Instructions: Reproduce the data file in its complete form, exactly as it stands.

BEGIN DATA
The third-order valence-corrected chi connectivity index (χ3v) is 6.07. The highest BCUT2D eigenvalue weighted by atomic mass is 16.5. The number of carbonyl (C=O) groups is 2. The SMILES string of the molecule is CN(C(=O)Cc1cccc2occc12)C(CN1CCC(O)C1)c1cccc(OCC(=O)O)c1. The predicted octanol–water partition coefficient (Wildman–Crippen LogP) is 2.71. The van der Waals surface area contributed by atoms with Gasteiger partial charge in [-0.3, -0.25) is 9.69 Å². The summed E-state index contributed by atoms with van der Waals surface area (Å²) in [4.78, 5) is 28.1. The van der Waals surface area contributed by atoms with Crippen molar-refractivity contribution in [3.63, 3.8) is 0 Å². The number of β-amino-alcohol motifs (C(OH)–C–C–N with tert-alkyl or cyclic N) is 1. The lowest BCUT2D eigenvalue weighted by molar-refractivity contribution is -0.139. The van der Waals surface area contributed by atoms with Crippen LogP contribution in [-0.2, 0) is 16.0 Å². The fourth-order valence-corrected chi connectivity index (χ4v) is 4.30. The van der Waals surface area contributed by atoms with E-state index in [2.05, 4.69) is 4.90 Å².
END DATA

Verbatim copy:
The third-order valence-corrected chi connectivity index (χ3v) is 6.07. The highest BCUT2D eigenvalue weighted by atomic mass is 16.5. The number of carbonyl (C=O) groups is 2. The SMILES string of the molecule is CN(C(=O)Cc1cccc2occc12)C(CN1CCC(O)C1)c1cccc(OCC(=O)O)c1. The predicted octanol–water partition coefficient (Wildman–Crippen LogP) is 2.71. The van der Waals surface area contributed by atoms with Gasteiger partial charge in [-0.3, -0.25) is 9.69 Å². The summed E-state index contributed by atoms with van der Waals surface area (Å²) in [4.78, 5) is 28.1. The van der Waals surface area contributed by atoms with Crippen molar-refractivity contribution in [3.63, 3.8) is 0 Å². The number of β-amino-alcohol motifs (C(OH)–C–C–N with tert-alkyl or cyclic N) is 1. The lowest BCUT2D eigenvalue weighted by molar-refractivity contribution is -0.139. The van der Waals surface area contributed by atoms with Crippen LogP contribution in [-0.2, 0) is 16.0 Å². The fourth-order valence-corrected chi connectivity index (χ4v) is 4.30. The van der Waals surface area contributed by atoms with E-state index in [2.05, 4.69) is 4.90 Å².